Meet John Doe: Transform Rockford should bring back the Junior Achievement program

Paul Gorski
Paul Gorski

By Paul Gorski

First, I thank Mike Schablaske, executive director of Transform Rockford (TR), for keeping me posted on TR meetings. I also thank him for inviting me to listen in on a conference call with TR leaders to get a better understanding of what is driving the group. He has been extremely cordial and professional when answering my questions. I work in Chicago and haven’t been able to make the meetings I’ve been invited to, but I thank Mr. Schablaske for his efforts.

So, Transform Rockford hires good executives, but I’m still not sure what the group’s goals are, though. The website mentions bygone days of 40 years ago. Do we want to relive the ’60s? I don’t think that is the goal. I think the goal is to improve the community to make it more attractive to prospective business professionals who are considering working here: an admirable goal.

While we are making the region more attractive to engineers, scientists and business professionals, we should plant the seeds for growth. We should bring back Junior Achievement.

Junior Achievement (JA) is a national educational program that inspires school-age children to look to the future, to plan on building their own futures. JA’s tagline is “Turning kids of today into entrepreneurs of tomorrow.” The local JA office closed almost five years ago because of a lack of funding and sponsorship from local businesses.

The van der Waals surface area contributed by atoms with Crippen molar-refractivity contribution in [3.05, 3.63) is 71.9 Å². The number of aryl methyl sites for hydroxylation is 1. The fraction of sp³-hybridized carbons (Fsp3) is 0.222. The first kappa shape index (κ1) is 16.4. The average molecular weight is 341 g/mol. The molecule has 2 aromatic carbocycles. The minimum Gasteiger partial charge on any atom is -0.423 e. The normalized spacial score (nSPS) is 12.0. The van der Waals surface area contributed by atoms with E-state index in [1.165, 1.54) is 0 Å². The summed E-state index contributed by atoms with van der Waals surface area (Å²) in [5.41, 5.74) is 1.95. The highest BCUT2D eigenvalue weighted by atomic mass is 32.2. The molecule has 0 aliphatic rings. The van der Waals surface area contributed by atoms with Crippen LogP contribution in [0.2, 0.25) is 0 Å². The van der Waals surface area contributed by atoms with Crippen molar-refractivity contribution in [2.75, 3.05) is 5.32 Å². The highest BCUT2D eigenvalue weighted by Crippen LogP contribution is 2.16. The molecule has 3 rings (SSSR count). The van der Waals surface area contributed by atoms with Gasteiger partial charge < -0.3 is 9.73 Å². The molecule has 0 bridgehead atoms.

Since local business is driving Transform Rockford, I ask Transform Rockford to bring back and sponsor and revitalize the local JA program.

From the JA website,

JA impacted over 4.4 million U.S. students in more than 190,000 classrooms during 2012-2013.

Our volunteer-delivered, kindergarten-12th grade programs foster work-readiness, entrepreneurship and financial literacy skills, and use experiential learning to inspire students to dream big and reach their potential. With the help of more than 202,000 volunteers, JA students develop the skills they need to experience the realities and opportunities of work and entrepreneurship in the 21st-century global marketplace.”

I don’t remember meeting a small business owner, other than my barber, until volunteers from JA came to my high school and spoke to us about the ups and downs of running your business. I was asked if I ever ran my own business; I said “no,” but the business owner told me if I had ever cut lawns or ran a lemonade stand for money that “those are businesses, you just need to know how to ramp them up to full speed.” I wish I had that advice when I was a bit younger.

Preparing school-age children for “work readiness, entrepreneurship and financial literacy skills” is just what we need to build a stronger region. Teach children to be self-starters, to think creatively, and to apply those techniques to create new local business opportunities. Now that would be transformational.

Transform Rockford’s website is

Junior Achievement’s website is

Paul Gorski ( is a Cherry Valley Township resident who also authors the Tech-Friendly column seen in this newspaper. Read “Tech-Friendly” at:

Posted Feb. 18, 2014

You might also like

Enjoy The Rock River Times? Help spread the word!